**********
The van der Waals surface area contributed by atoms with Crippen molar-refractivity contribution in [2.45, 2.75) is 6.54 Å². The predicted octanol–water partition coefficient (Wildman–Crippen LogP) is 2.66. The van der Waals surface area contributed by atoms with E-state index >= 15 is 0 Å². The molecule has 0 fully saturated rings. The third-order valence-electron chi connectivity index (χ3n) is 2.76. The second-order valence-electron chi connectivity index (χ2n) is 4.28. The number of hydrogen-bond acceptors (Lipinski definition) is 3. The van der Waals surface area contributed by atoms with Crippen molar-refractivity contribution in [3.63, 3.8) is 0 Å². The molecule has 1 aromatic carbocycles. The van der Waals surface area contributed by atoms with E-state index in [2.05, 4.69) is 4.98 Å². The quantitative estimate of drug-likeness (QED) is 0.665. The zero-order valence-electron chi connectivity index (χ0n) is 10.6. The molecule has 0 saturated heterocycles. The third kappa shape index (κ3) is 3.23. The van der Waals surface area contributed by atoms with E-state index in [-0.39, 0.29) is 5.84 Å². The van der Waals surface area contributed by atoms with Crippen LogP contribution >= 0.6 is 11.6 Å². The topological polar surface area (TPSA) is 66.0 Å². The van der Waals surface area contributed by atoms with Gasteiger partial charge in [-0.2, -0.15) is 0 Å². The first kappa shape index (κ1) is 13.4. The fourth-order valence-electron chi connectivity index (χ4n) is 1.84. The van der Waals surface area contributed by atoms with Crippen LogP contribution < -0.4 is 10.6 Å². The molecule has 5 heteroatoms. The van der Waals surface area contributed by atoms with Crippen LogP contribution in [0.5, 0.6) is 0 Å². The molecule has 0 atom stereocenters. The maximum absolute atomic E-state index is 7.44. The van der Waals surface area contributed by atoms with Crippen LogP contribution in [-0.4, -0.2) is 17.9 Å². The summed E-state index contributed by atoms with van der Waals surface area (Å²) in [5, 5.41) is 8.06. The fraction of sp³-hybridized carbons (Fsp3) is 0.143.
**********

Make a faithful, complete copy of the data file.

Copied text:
The van der Waals surface area contributed by atoms with Crippen molar-refractivity contribution in [2.45, 2.75) is 6.54 Å². The predicted octanol–water partition coefficient (Wildman–Crippen LogP) is 2.66. The van der Waals surface area contributed by atoms with E-state index >= 15 is 0 Å². The molecule has 0 fully saturated rings. The third-order valence-electron chi connectivity index (χ3n) is 2.76. The second-order valence-electron chi connectivity index (χ2n) is 4.28. The number of hydrogen-bond acceptors (Lipinski definition) is 3. The van der Waals surface area contributed by atoms with Crippen molar-refractivity contribution in [3.63, 3.8) is 0 Å². The molecule has 1 aromatic carbocycles. The van der Waals surface area contributed by atoms with E-state index in [2.05, 4.69) is 4.98 Å². The quantitative estimate of drug-likeness (QED) is 0.665. The zero-order valence-electron chi connectivity index (χ0n) is 10.6. The molecule has 0 saturated heterocycles. The third kappa shape index (κ3) is 3.23. The van der Waals surface area contributed by atoms with E-state index in [-0.39, 0.29) is 5.84 Å². The van der Waals surface area contributed by atoms with Crippen LogP contribution >= 0.6 is 11.6 Å². The topological polar surface area (TPSA) is 66.0 Å². The van der Waals surface area contributed by atoms with Gasteiger partial charge in [-0.2, -0.15) is 0 Å². The first kappa shape index (κ1) is 13.4. The fourth-order valence-electron chi connectivity index (χ4n) is 1.84. The van der Waals surface area contributed by atoms with Crippen LogP contribution < -0.4 is 10.6 Å². The molecule has 5 heteroatoms. The van der Waals surface area contributed by atoms with Crippen LogP contribution in [0.5, 0.6) is 0 Å². The molecule has 0 atom stereocenters. The maximum absolute atomic E-state index is 7.44. The van der Waals surface area contributed by atoms with Crippen LogP contribution in [-0.4, -0.2) is 17.9 Å². The summed E-state index contributed by atoms with van der Waals surface area (Å²) in [5, 5.41) is 8.06. The fraction of sp³-hybridized carbons (Fsp3) is 0.143.